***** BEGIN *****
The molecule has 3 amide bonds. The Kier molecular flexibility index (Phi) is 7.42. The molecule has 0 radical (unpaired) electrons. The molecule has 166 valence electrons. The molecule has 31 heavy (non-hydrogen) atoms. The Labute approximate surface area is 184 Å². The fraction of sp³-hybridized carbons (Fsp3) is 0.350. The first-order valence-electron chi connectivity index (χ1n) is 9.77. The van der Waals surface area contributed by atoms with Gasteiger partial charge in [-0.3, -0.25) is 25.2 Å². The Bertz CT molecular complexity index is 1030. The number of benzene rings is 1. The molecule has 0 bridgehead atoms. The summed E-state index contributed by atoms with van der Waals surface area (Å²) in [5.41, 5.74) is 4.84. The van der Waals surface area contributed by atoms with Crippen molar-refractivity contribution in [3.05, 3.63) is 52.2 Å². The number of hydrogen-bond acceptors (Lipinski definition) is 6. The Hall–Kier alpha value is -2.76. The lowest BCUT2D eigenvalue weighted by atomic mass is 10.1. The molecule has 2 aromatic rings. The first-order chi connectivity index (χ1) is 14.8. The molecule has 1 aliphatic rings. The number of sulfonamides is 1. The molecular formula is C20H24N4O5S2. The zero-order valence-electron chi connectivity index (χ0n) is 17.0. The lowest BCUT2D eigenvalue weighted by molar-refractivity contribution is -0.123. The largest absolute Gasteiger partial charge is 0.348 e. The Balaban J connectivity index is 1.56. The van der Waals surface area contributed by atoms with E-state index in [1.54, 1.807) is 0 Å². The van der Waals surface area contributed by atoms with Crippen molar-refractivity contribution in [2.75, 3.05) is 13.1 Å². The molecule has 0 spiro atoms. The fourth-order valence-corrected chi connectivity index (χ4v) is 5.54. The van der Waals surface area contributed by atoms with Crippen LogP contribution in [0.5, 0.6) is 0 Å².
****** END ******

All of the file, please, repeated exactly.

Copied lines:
The molecule has 3 amide bonds. The Kier molecular flexibility index (Phi) is 7.42. The molecule has 0 radical (unpaired) electrons. The molecule has 166 valence electrons. The molecule has 31 heavy (non-hydrogen) atoms. The Labute approximate surface area is 184 Å². The fraction of sp³-hybridized carbons (Fsp3) is 0.350. The first-order valence-electron chi connectivity index (χ1n) is 9.77. The van der Waals surface area contributed by atoms with Gasteiger partial charge in [-0.3, -0.25) is 25.2 Å². The Bertz CT molecular complexity index is 1030. The number of benzene rings is 1. The molecule has 0 bridgehead atoms. The summed E-state index contributed by atoms with van der Waals surface area (Å²) in [5.41, 5.74) is 4.84. The van der Waals surface area contributed by atoms with Crippen molar-refractivity contribution in [3.05, 3.63) is 52.2 Å². The number of hydrogen-bond acceptors (Lipinski definition) is 6. The Hall–Kier alpha value is -2.76. The lowest BCUT2D eigenvalue weighted by atomic mass is 10.1. The molecule has 2 aromatic rings. The first-order chi connectivity index (χ1) is 14.8. The molecule has 1 aliphatic rings. The number of sulfonamides is 1. The molecular formula is C20H24N4O5S2. The zero-order valence-electron chi connectivity index (χ0n) is 17.0. The lowest BCUT2D eigenvalue weighted by molar-refractivity contribution is -0.123. The largest absolute Gasteiger partial charge is 0.348 e. The Balaban J connectivity index is 1.56. The van der Waals surface area contributed by atoms with E-state index in [1.54, 1.807) is 0 Å². The van der Waals surface area contributed by atoms with Crippen molar-refractivity contribution in [2.75, 3.05) is 13.1 Å². The molecule has 0 spiro atoms. The fourth-order valence-corrected chi connectivity index (χ4v) is 5.54. The van der Waals surface area contributed by atoms with Crippen LogP contribution in [0.5, 0.6) is 0 Å².